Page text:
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Re: Trek's latest tease....thoughts? [mpquick] [ In reply to ]
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mpquick wrote:
xeon wrote:
my Garmin had me a little under 40mph.


I think an important qualifier to this study is that the tests were done at 4.8 and 6.2 m/s (~11 and 14 mph). This is likely to be significantly different from the speeds and consequently forces that would be experienced in a crash by the population here.

If you assume that your head undertakes exactly zero negative acceleration prior to impact. E.g. the surprise car door at full speed with your head hitting first.

But I'd imagine most head strikes aren't like that. I speculate pretty good at doing gymnastics in mid-crash to not take direct headers. All the broken collarbones being an indicator that our limbs often make first contact.

But that's part of the vast amount of stuff we don't know, probably.
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Re: Trek's latest tease....thoughts? [Mitch@Trek] [ In reply to ]
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Mitch@Trek - Please check your personal messages on here.

Shane Miller - GPLama
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Last edited by: gplama: Mar 23, 19 5:01
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Re: Trek's latest tease....thoughts? [mpquick] [ In reply to ]
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My MIPS helmet didn't stop me from getting a concussion when I also broke my clavicle due to the forces of impact. Was it less severe? I have no idea. But I still had a noggin, so I'm good with that.

Rugby Media Dude-earfulofdirt.com

Hooker training for the Sport of Scrum-Halves [Triathlon]
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Re: Trek's latest tease....thoughts? [ggeiger] [ In reply to ]
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Hello ggeiger and All,

https://www.outsideonline.com/...l-helmet-controversy

Excerpt:

[Turns out, it was a new kind of helmet. The brand’s four new lids combine conventional EPS foam with a new low-density, latticelike structure called WaveCel, which both compresses and shears laterally on impact to protect the brain. Along with the WaveCel-equipped helmets, which are now available, Trek released a study by the researchers who invented the technology. The study claims to show that WaveCel was up to 48 times more effective at preventing concussions than helmets with just standard EPS foam.

Some competitors were nonplussed by the bold safety pronouncements. MIPS, a company whose technology essentially popularized awareness of the role of rotational energy in brain injuries (and offered its own solution), responded by saying that MIPS was “unable to replicate” Trek’s performance claims in its own testing. (Trek’s headline claim failed to mention that the same testing also showed that systems like MIPS lowered the risk of concussion, if not as much as WaveCel.) A week after Trek unveiled WaveCel, Koroyd, which makes its own low-density cellular structure for use in sports helmets and other protective gear, issued a press release running down Trek’s claims and asked if Trek had been “carried away by a wave of hype.”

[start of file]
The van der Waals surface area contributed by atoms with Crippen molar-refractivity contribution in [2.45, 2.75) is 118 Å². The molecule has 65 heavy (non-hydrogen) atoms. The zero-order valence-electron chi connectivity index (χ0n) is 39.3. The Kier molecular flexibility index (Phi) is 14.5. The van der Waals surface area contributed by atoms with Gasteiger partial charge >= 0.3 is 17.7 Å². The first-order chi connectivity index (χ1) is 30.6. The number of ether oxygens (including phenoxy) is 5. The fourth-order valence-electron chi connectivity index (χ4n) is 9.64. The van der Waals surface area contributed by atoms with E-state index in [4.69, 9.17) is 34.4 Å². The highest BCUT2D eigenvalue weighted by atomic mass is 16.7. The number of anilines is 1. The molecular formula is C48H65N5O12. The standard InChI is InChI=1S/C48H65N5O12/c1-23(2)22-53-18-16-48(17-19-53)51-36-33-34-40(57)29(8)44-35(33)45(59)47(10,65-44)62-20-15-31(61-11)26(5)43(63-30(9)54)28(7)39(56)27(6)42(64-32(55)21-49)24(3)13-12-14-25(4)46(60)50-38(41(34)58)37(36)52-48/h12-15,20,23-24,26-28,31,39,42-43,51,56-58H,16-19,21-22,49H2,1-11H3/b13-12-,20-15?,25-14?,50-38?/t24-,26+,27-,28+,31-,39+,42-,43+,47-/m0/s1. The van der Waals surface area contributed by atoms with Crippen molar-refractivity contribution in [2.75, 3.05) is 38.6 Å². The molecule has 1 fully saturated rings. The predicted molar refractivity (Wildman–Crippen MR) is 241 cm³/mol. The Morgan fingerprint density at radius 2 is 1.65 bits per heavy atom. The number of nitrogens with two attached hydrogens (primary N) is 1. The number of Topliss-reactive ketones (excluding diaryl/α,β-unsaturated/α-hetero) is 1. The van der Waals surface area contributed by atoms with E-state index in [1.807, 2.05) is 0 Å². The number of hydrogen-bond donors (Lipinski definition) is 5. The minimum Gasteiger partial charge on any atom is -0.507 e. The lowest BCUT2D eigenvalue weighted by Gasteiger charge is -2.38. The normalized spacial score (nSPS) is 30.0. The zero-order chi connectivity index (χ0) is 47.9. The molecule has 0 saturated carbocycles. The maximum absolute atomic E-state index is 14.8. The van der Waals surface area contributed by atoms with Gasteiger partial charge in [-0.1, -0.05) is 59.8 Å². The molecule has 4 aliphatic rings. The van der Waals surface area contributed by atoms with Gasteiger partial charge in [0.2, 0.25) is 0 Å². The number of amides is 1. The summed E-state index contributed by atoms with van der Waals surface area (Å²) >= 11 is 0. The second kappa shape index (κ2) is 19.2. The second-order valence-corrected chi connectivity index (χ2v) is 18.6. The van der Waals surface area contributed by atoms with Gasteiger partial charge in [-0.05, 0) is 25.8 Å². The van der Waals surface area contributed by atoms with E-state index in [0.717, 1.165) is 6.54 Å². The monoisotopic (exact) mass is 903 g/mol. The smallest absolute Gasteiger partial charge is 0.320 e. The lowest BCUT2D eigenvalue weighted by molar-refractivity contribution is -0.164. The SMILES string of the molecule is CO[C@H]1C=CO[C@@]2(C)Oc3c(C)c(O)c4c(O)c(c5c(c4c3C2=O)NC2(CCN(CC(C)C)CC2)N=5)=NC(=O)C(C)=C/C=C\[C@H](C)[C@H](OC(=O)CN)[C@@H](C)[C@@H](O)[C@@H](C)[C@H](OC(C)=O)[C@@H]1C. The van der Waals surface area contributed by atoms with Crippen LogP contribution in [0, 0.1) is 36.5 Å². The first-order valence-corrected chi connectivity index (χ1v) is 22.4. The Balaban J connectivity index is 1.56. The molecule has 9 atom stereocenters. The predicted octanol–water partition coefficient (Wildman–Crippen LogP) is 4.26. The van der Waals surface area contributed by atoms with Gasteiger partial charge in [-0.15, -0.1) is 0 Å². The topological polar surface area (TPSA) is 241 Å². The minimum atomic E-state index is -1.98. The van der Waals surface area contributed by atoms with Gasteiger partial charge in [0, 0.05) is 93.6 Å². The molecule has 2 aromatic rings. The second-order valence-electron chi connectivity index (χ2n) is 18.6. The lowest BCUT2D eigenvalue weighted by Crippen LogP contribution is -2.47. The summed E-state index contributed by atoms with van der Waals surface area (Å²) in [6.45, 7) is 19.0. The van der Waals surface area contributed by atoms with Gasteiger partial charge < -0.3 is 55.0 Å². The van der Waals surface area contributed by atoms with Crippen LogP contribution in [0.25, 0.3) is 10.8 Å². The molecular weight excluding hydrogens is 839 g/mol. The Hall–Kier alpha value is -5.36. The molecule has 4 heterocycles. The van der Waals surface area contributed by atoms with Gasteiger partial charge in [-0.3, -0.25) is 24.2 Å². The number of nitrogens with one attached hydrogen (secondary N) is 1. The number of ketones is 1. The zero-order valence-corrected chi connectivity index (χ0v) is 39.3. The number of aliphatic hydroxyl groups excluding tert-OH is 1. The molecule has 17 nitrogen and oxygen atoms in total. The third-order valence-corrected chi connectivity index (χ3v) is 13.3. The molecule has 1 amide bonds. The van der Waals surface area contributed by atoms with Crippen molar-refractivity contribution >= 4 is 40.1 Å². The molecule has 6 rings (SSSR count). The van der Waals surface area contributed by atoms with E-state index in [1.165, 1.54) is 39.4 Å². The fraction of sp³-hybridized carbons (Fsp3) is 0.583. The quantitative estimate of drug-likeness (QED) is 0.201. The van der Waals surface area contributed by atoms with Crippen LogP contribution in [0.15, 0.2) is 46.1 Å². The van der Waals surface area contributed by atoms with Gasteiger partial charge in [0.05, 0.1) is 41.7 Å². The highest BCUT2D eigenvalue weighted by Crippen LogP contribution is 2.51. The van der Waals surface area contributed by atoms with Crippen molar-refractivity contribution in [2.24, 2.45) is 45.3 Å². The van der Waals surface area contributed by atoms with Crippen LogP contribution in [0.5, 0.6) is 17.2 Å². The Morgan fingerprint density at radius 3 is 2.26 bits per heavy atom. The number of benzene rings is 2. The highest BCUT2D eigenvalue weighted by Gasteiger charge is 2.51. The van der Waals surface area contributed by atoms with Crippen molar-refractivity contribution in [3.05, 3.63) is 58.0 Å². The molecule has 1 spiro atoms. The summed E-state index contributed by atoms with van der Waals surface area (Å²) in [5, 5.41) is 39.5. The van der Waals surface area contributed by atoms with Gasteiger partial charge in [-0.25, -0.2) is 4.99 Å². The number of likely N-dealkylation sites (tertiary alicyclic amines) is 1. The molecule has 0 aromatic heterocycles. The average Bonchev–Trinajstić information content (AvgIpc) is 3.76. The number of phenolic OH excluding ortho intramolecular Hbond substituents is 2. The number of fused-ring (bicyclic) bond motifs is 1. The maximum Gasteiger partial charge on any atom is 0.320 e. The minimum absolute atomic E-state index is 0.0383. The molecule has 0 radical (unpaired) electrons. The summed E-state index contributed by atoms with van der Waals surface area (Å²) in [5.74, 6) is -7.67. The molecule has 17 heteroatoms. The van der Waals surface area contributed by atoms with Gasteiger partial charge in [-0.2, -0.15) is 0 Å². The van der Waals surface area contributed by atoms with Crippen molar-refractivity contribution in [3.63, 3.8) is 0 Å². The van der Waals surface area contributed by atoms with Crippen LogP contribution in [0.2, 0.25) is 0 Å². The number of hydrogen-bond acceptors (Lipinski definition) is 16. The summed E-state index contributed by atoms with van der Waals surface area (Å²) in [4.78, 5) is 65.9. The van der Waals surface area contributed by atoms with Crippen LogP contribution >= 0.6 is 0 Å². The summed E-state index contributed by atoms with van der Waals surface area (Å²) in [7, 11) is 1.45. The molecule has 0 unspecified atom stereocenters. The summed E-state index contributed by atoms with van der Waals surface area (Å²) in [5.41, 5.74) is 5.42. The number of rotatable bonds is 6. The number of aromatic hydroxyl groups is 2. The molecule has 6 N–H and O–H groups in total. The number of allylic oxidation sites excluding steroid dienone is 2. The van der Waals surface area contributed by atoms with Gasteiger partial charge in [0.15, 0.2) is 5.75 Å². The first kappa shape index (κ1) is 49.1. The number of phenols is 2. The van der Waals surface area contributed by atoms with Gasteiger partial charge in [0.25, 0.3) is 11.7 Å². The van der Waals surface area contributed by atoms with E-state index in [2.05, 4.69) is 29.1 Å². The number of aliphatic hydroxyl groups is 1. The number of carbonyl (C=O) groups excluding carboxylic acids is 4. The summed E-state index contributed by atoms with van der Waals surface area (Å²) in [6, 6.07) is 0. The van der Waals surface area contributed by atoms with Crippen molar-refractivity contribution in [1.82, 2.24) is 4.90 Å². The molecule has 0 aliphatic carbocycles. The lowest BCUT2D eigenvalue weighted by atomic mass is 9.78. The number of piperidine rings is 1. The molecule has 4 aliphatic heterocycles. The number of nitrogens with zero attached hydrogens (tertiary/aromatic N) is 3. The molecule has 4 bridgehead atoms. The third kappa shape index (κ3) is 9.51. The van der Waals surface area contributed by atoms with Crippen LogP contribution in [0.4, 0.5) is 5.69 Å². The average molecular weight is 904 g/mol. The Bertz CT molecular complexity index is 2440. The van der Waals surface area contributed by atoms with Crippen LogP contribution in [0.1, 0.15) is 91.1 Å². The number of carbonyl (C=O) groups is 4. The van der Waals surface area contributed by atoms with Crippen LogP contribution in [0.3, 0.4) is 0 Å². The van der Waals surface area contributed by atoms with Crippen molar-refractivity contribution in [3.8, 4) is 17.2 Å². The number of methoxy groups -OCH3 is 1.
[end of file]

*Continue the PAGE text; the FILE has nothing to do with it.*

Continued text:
Faced with the Trek-said, MIPS/Koroyd-said spat, what are cyclists to make of the claims on each side? It’s a little hard to say at this point, but some context helps at least frame the issues and understand why this is such a contentious topic.]

Cheers, Neal

+1 mph Faster
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Re: Trek's latest tease....thoughts? [nealhe] [ In reply to ]
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nealhe wrote:
Hello ggeiger and All,

https://www.outsideonline.com/...l-helmet-controversy

Excerpt:

[Turns out, it was a new kind of helmet. The brand’s four new lids combine conventional EPS foam with a new low-density, latticelike structure called WaveCel, which both compresses and shears laterally on impact to protect the brain. Along with the WaveCel-equipped helmets, which are now available, Trek released a study by the researchers who invented the technology. The study claims to show that WaveCel was up to 48 times more effective at preventing concussions than helmets with just standard EPS foam.

Some competitors were nonplussed by the bold safety pronouncements. MIPS, a company whose technology essentially popularized awareness of the role of rotational energy in brain injuries (and offered its own solution), responded by saying that MIPS was “unable to replicate” Trek’s performance claims in its own testing. (Trek’s headline claim failed to mention that the same testing also showed that systems like MIPS lowered the risk of concussion, if not as much as WaveCel.) A week after Trek unveiled WaveCel, Koroyd, which makes its own low-density cellular structure for use in sports helmets and other protective gear, issued a press release running down Trek’s claims and asked if Trek had been “carried away by a wave of hype.”

Faced with the Trek-said, MIPS/Koroyd-said spat, what are cyclists to make of the claims on each side? It’s a little hard to say at this point, but some context helps at least frame the issues and understand why this is such a contentious topic.]

Sadly, Trek seems to be marketers foremost lately. IMO they tried to be cute to cause a buzz and now they have to deal with the backlash. Not the first time for them. They seem to have gone the same way as Apple.
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